WEST LAFAYETTE, INDIANA, US — The Purdue University/CME Group Ag Economy Barometer, which each month measures US agricultural producers’ sentiment about the farm economy, leveled off after two months of sharp declines, down just 3 points to a reading of 134 in July.
Both producers’ sentiment regarding current and future conditions also dropped. The Index of Current Conditions was down 6 points to a reading of 143, primarily as a result of weakened principal crop prices. The Index of Future Expectations was down 2 points to a reading of 130.
The Ag Economy Barometer is calculated each month from 400 US agricultural producers’ responses to a telephone survey. This month’s survey was conducted between July 19-23.
“This month’s sentiment index marks the lowest barometer reading since July of 2020 and actually marks a return to sentiment readings observed from much of 2017 through 2019, when annual average barometer readings ranged from 131 to 133,” said James Mintert, the barometer’s principal investigator and director of Purdue University’s Center for Commercial Agriculture. “Producers’ sentiment regarding their farms’ financial condition was more optimistic when prices for corn, soybeans and wheat were surging last fall, winter and early spring. Still, recent sentiment readings suggest farmers remain cautiously optimistic about financial conditions on their farms.”
There was a modest improvement in the Farm Financial Performance Index, which asks producers about expectations for their farm’s financial performance this year compared to last year. The index improved 3 points from last month to a reading of 99 and remains 43% higher than in July 2020 when the index stood at 69.
The Farm Capital Investment Index declined for the fourth consecutive month, down 4 points to a reading of 50. Weakness in the investment index was primarily attributable to more producers indicating they plan to reduce their farm building and grain bin purchases in the upcoming year. Two-thirds of July’s respondents said their construction plans were lower than a year earlier, compared to 61% who indicated that in June. Plans for farm machinery purchases were also somewhat weaker, with a shift of more respondents planning to reduce their machinery purchases compared to last year instead of holding them constant.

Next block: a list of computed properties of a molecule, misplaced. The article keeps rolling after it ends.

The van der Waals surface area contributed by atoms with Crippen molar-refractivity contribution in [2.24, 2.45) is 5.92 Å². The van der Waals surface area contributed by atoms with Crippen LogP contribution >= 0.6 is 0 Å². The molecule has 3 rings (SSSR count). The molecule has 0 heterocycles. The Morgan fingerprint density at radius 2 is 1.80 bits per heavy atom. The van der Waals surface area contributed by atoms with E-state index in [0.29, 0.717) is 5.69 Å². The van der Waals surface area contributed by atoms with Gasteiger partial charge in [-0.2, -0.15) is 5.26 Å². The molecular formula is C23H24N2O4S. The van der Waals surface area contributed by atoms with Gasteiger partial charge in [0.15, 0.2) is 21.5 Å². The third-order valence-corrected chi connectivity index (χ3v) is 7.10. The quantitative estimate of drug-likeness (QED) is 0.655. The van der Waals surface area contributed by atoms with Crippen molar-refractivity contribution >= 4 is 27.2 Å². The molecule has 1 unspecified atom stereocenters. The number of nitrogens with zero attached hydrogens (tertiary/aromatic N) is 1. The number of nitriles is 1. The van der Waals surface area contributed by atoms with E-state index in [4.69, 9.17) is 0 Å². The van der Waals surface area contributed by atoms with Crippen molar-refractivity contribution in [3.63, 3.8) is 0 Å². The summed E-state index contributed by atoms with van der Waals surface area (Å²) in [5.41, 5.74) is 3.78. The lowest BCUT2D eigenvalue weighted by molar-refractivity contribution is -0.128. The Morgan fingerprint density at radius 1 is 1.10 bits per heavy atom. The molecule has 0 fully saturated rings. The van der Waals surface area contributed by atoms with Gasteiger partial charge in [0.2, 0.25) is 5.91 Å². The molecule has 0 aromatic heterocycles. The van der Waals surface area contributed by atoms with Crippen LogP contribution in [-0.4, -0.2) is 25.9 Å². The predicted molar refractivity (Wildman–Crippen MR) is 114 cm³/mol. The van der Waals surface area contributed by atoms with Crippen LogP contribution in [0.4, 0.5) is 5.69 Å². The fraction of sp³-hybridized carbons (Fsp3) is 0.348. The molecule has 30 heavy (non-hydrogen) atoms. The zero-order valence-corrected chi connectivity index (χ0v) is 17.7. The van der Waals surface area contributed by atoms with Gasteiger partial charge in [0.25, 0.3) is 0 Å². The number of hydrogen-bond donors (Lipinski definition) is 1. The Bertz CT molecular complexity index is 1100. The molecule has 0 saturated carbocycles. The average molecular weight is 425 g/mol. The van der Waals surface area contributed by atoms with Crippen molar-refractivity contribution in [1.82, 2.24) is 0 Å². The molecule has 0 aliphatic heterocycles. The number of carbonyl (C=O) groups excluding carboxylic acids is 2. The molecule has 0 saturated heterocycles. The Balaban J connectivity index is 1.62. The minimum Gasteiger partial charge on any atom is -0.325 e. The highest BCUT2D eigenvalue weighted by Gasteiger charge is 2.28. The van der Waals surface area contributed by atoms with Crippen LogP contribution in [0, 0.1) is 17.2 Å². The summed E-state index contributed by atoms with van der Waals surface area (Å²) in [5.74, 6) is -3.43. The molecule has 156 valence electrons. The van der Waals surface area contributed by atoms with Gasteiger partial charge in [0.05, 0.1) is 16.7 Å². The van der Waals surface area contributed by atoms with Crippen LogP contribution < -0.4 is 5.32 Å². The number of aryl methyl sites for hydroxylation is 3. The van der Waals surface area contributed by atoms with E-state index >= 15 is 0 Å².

Producers also were asked about their expectations for farm input prices. Just over half (51%) of the producers in the July survey expect input prices to rise 4% or more over the next year, 30% expect costs to rise 8% or more, and nearly one out of five (18%) expect input prices to rise by 12% or more.
“It is important to point out that these expectations are markedly higher than the rate of 1.8% per year that input prices rose over the last decade,” Mintert said.
Farmers remain optimistic about farmland values, although recent value increases could make some producers more cautious about where land values are headed in the next one to five years. The Short-Term Farmland Values Expectations Index weakened this month to a reading of 142, down 6 points from June and the long-term index weakened to a reading of 151, down 4 points from a month earlier. While both indices remain near all-time highs, Mintert suggests recent declines in the farmland indices could be more of a reflection of the rapid increase in farmland values over the last year, leading producers to be cautious about the likelihood of further price increases.
Finally, both the June and July barometer surveys included questions on leasing farmland for solar energy production. The percentage of all respondents who have engaged in solar energy leasing discussions ranged from 6% (July survey) to 9% (June survey).
Read the full Ag Economy Barometer report at https://purdue.ag/agbarometer.